Horse News

BLM Boss’s Wild Horse fixation distracts from the real threats to Public Land

By Jonathan Thompson as published on The Jackson Hole News & Guide

This scourge ‘wreaks havoc’ everywhere it goes…”

(SFTTH Editor’s Note: Please reference Craig Downer‘s work which verifies that wild equids indeed improve and upgrade the land on which they roam.)

Pryor Mountain Stallions ~ photo by Terry Fitch of Wild Horse Freedom Federation

In mid-October, William Perry Pendley, the acting director of the Bureau of Land Management, warned environmental journalists at a conference in Fort Collins, Colorado, about the greatest problem facing the 244 million acres of public land that he is charged with overseeing. This scourge “wreaks havoc” everywhere it goes, and — far more than being a mere headache for land managers — it is an “existential threat” to the lands that Americans hold dear. And that threat is? Wait for it … wild horses.

The statement was so over the top, so ignorant of the actual threats to the planet, that one almost expected Pendley to pull out a Sharpie, a la President Trump, and scribble on a map showing the projected storm path of a vast herd of feral equines, before revealing that the whole scene was the opening skit for “Saturday Night Live.” But Pendley wasn’t joking. Whether he believed what he said, or was just throwing it out there to distract folks from the real threats — namely, his and his bosses’ environmental agenda — remains unknown.

Horses — whether wild or domesticated — can, indeed, make a mess of things. An estimated 88,000 wild horses and burros currently roam federal public lands. Each of them weighs, on average, 850 pounds, and eats as much as 25 pounds of grasses and forage per day. Their hooves trample and lay waste to big swaths of cryptobiotic soil, the living crust that keeps much of the Western landscape from dissolving into a cloud of dust. These animals do not tread lightly.

So, yes, wild horses do, indeed, cause damage. Pendley’s not wrong about that. It’s his use of superlatives, his claim that wild horses are the biggest problem facing public lands — even amounting to an existential threat — that stretches the bounds of logic.

By Pendley’s own reasoning, for example, cattle should be a much greater menace. The average beef cow, according to Beef magazine, weighs 500 pounds more than a wild horse, meaning its hooves will cut that much deeper into the delicate soil. Each of these walking hamburger factories eats more, defecates more, and tramples vegetation more thoroughly than a wild horse. Plus, there are a heck of a lot more of them: Last year, close to 2 million head of cattle feasted upon BLM lands, with another couple million on Forest Service lands.

Pendley said that horses leave land “so devastated and destroyed” that it will never recover. The same can be said of oil and gas companies. For each of the 23,000 wells drilled on public land over the past decade, more than an acre of land was scraped clean of all vegetation, topsoil, cactuses, sagebrush and even centuries-old juniper trees. Hulking drill rigs then came in and churned miles into the earth, followed by fracking trucks, which blasted water, chemicals and sand into the hole. For weeks or even months afterward, tons of methane — a potent greenhouse gas — along with harmful volatile organic compounds were flared or vented from the wells. Oil or wastewater spills are not uncommon.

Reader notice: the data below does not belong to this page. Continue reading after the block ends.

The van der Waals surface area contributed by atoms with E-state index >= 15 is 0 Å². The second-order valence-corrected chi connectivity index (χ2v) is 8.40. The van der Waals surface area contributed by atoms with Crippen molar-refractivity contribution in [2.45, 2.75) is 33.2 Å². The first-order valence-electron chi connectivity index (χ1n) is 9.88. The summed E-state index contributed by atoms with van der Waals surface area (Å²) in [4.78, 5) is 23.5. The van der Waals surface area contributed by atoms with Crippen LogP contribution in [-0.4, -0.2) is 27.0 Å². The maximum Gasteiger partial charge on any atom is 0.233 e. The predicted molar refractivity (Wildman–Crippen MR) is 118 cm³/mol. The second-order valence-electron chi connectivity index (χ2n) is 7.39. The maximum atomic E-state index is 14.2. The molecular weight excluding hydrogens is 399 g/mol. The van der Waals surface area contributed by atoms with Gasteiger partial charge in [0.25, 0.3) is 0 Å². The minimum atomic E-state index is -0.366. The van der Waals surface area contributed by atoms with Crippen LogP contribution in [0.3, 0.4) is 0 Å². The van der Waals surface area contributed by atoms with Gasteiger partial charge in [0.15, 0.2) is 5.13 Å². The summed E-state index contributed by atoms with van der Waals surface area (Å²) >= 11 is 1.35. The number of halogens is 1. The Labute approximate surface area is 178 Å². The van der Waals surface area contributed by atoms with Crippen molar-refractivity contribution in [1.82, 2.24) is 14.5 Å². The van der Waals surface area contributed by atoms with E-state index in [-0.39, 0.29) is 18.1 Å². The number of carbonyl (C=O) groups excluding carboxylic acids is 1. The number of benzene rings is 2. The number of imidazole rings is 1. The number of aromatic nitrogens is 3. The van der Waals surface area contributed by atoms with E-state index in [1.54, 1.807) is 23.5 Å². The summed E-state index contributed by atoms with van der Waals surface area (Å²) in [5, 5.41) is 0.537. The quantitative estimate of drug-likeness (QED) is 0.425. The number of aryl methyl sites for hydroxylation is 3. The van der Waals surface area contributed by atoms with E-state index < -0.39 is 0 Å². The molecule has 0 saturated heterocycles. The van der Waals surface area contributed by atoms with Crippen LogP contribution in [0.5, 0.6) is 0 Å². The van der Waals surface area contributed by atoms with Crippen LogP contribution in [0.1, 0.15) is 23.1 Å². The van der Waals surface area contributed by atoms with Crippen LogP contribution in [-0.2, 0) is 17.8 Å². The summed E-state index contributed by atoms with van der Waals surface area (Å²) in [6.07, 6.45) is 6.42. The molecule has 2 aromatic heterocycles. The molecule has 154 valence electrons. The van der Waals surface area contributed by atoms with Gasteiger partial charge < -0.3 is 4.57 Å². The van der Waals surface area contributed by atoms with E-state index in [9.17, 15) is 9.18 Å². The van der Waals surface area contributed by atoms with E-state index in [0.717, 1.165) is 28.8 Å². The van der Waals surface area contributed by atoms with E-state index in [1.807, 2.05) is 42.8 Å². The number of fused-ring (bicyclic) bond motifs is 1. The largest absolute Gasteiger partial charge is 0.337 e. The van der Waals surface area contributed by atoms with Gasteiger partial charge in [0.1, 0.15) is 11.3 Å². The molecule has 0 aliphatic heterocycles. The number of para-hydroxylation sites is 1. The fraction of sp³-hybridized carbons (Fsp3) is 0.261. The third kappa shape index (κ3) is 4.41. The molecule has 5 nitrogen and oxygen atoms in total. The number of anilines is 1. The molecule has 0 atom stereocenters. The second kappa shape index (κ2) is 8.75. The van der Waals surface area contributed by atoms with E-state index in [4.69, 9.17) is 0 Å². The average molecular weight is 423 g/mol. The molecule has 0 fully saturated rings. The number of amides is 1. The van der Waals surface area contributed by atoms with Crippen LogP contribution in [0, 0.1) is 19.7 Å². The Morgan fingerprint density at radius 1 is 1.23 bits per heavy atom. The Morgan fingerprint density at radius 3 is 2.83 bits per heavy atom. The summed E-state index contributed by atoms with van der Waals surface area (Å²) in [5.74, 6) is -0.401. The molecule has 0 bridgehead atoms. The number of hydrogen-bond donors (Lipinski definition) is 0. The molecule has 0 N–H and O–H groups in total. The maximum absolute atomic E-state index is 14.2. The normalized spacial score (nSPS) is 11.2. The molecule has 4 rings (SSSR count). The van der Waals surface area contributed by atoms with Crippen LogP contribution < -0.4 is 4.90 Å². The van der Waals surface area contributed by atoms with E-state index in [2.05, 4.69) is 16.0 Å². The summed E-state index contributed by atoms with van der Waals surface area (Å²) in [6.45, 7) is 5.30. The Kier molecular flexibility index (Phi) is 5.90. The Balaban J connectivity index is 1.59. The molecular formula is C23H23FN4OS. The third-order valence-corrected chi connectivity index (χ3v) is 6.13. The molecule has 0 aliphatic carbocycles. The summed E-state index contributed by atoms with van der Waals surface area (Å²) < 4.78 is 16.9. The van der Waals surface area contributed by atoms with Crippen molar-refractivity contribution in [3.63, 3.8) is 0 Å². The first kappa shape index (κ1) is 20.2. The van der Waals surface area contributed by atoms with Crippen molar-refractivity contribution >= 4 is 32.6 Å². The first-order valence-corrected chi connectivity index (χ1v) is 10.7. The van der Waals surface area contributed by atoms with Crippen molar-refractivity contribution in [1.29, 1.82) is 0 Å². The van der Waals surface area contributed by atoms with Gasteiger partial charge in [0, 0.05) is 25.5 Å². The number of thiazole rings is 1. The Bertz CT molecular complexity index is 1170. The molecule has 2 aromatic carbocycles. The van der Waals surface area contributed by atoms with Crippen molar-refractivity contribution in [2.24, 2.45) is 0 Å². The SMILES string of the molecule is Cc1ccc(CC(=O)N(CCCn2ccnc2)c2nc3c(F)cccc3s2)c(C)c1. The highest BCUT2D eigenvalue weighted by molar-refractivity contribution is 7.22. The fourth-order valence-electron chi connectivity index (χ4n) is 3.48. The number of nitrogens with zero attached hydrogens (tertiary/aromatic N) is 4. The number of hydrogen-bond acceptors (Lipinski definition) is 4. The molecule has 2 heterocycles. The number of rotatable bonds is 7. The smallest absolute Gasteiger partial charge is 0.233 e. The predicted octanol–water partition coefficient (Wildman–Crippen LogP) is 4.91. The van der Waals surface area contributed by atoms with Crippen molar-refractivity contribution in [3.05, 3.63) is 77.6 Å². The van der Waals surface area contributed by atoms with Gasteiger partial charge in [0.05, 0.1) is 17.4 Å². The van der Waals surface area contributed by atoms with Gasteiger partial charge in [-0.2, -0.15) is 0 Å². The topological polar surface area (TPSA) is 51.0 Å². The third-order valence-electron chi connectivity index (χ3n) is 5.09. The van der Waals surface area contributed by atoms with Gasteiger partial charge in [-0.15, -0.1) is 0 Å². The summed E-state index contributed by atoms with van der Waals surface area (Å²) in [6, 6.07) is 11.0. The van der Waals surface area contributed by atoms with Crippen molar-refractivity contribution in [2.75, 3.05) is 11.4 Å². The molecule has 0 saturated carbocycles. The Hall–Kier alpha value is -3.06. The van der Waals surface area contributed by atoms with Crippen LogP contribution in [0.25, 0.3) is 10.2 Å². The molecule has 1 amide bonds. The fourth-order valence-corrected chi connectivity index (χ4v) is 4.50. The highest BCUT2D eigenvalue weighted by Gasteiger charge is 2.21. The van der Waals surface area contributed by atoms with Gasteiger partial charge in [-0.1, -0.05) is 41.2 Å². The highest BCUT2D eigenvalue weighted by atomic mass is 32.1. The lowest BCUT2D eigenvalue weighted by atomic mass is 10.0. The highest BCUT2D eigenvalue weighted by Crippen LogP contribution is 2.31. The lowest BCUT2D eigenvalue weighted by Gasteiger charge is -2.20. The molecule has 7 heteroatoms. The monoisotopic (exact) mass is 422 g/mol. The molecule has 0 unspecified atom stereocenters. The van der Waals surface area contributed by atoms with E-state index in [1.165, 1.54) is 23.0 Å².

And yet Pendley doesn’t seem to see grazing, oil and gas development, or any other extractive industry as a potential problem for public lands. Nor has he expressed concern about global warming-driven wildfires that rage almost year-round, about the potential extinction of the sage grouse or the widespread drought that even one of the wettest winters on record couldn’t end. And Pendley completely ignored the impacts of the burgeoning numbers of human beings now flocking to public lands for recreation.

Instead, Pendley is fixated on wild horses, in a clear attempt to distract Westerners from his larger purpose. Prior to becoming a federal bureaucrat, Pendley was the president of the Mountain States Legal Foundation. Under his leadership, that organization fought in court to overturn a ban on uranium mining near the Grand Canyon, it represented oil and gas interests fighting for their “property rights” to drill on public land, it fought the Northern Arapahoe and Eastern Shoshone tribes’ ability to administer the Clean Air Act on land taken from them in 1905, and it attempted to overthrow protections for endangered species. Pendley has spent much of his life waging an ideological crusade intent on wrecking the very agency that he now oversees.

Pendley claims that his own past is irrelevant, and that these days he is merely following orders. If that’s true, it’s only because his superiors’ aims align so closely with his. The Trump administration has systematically weakened its own government agencies, torn down environmental protections, attacked tribal sovereignty, and done everything it can to turn public lands into profit-making machines for corporate interests.

The real problem with wild horses is that there’s no money to be made from them. And by focusing on them, Pendley hopes to divert our attention from the true threat to public lands: unbridled greed.

Jonathan Thompson is a contributing editor at High Country News. He is the author of “River of Lost Souls: The Science, Politics and Greed Behind the Gold King Mine Disaster.” The views expressed here are solely his own. This article was originally published by High Country News (hcn.org) on Oct. 25.

14 replies »

      • Freemattpodcast, this might help answer your question. The most important thing to understand is that there is HUGE difference between domestic and wild. Those who are fortunate enough to be able to observe those wild bands understand that immediately. There is a good reason why people are so mesmerize by them.

        Genetic Diversity in Free-Ranging Horse and Burro Populations